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The Mediator Between Head And Hands Must Be The Heart

(Nuclear Blast)

Reviewed by : David Perri
Rating : 8.0

"We have to win back the trust of the people," SEPULTURA guitarist Andreas Kisser told me in December of 2008, and that sentiment has stayed with me as Sepultura has continued its post-Cavalera course to mixed effect. After flying too close to the sun with the genre defining and re-defining Chaos A.D. and Roots, Sepultura seemed poised to become metal's ultimate crossover success story, a band bathed in the blood of Bestial Devastation underground but also non-linear enough to embrace the forward-thinking moments that were the apex of both Chaos A.D. and Roots. And then it all stopped suddenly, Sepultura splitting, literally, into the two camps that have defied the stacked odds against them and have remained steadfast for the last decade and a half.

That said, let's be honest: it hasn't been the best of times for Andreas Kisser, Paulo Jr. and Derrick Green. 1998's Against was an angular record that made it hard to captivate the capital Sepultura had accrued with its back catalogue, and though the five albums that have come after it have tried - valiantly even - to recapture what made Sepultura so incendiary at its peak, the band has had difficulty sustaining any sort of traction or legacy for its records, despite the monumental effort it probably took to write and execute something as interesting and as ambitious as A-Lex.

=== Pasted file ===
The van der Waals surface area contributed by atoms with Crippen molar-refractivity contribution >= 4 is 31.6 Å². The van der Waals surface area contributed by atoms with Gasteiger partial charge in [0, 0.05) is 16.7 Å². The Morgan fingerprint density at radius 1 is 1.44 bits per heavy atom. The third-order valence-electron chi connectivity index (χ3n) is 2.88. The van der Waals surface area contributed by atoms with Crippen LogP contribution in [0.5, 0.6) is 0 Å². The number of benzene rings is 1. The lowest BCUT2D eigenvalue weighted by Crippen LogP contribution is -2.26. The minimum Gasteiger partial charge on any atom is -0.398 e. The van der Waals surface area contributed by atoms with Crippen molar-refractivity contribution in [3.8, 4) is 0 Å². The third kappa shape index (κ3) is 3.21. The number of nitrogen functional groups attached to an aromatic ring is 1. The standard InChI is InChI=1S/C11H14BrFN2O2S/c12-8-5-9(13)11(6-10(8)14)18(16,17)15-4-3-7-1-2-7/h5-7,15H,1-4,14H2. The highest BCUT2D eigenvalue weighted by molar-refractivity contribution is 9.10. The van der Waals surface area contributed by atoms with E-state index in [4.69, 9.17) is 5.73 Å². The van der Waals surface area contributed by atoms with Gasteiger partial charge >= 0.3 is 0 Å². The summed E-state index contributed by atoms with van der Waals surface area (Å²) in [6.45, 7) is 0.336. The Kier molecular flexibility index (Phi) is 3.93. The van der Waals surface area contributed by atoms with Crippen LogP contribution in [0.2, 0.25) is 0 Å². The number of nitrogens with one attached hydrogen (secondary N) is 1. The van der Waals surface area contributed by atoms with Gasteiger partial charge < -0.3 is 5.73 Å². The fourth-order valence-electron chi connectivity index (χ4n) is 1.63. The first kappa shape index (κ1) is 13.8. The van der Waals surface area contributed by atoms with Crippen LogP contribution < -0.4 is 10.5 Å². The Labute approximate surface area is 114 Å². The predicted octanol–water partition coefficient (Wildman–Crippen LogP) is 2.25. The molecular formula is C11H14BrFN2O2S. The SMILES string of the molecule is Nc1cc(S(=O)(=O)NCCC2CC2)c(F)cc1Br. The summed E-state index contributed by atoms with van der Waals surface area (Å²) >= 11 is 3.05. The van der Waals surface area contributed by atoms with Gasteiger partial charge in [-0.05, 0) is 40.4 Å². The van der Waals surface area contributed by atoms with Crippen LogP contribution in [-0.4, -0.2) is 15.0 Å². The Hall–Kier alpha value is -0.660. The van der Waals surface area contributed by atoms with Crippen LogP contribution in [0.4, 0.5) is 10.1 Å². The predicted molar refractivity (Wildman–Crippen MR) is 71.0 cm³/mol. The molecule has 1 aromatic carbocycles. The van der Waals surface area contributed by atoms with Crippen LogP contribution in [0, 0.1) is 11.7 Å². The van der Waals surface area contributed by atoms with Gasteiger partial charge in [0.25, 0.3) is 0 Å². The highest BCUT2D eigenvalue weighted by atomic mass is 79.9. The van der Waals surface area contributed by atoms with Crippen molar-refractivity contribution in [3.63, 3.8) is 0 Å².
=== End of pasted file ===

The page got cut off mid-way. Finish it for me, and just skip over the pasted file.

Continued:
So here's where the narrative takes an unexpected twist: The Mediator Between Head And Hands Must Be The Heart (fantastic, insightful title, just too long) isn't just another post-Max Sepultura record. This is the best album Sepultura has crafted since Roots and, maybe, Chaos A.D., as The Mediator is an engaging, immediate death-thrash album that evokes what made Sepultura so renowned circa Arise, though The Mediator is by no means an LP that slavishly channels that era in some sort of retro-chic way. Instead, The Mediator is the possessor of inspiration that goes beyond the Roorbacks or Nations of the world: maybe Sepultura has realised that, thirty years into a career, it has something to prove, and concept albums based on dystopias, though laudable and grand, are not the way to win back fanbases or to secure a new one that is eagerly awaiting the next abysses from LAMB OF GOD, GOJIRA or FLESHGOD APOCALYPSE. Writing an album that goes for the throat and proclaims "We are Sepultura!" while emanating the levels of confidence and self-assuredness that only a revered and respected back catalogue affords has finally, it seems, become Andreas' mandate.

And, for the most part, he has succeeded, as The Mediator is a foray into dynamic and strong song-writing, all the while never sacrificing credible and believable aggression for jumpdafuckup's sake (but, hey, we never expected that anyway). The only element that truly feels weak here is how low the tribal drums are mixed, that put-it-in-the-background seemingly a nervous, timid move, almost as if this incantation of Sepultura is afraid to acknowledge the massive contribution of Roots, lest Sepultura 2013 look simply like a vehicle for nostalgia. However, when the opening duo of 'Tantrum Of War' and 'The Vatican' make their incendiary presence felt, and when 'Grief' and 'Age Of The Atheist' speak their word and deed, one recognizes that the bleeding the Sepultura brand has encountered since the late-'90s might finally come to a halt. Add in the grin-inducing rock-out that is finale 'De Lama Ao Caos' and you wonder is if Sepultura has finally silenced all those many, diverse and long-standing lambs.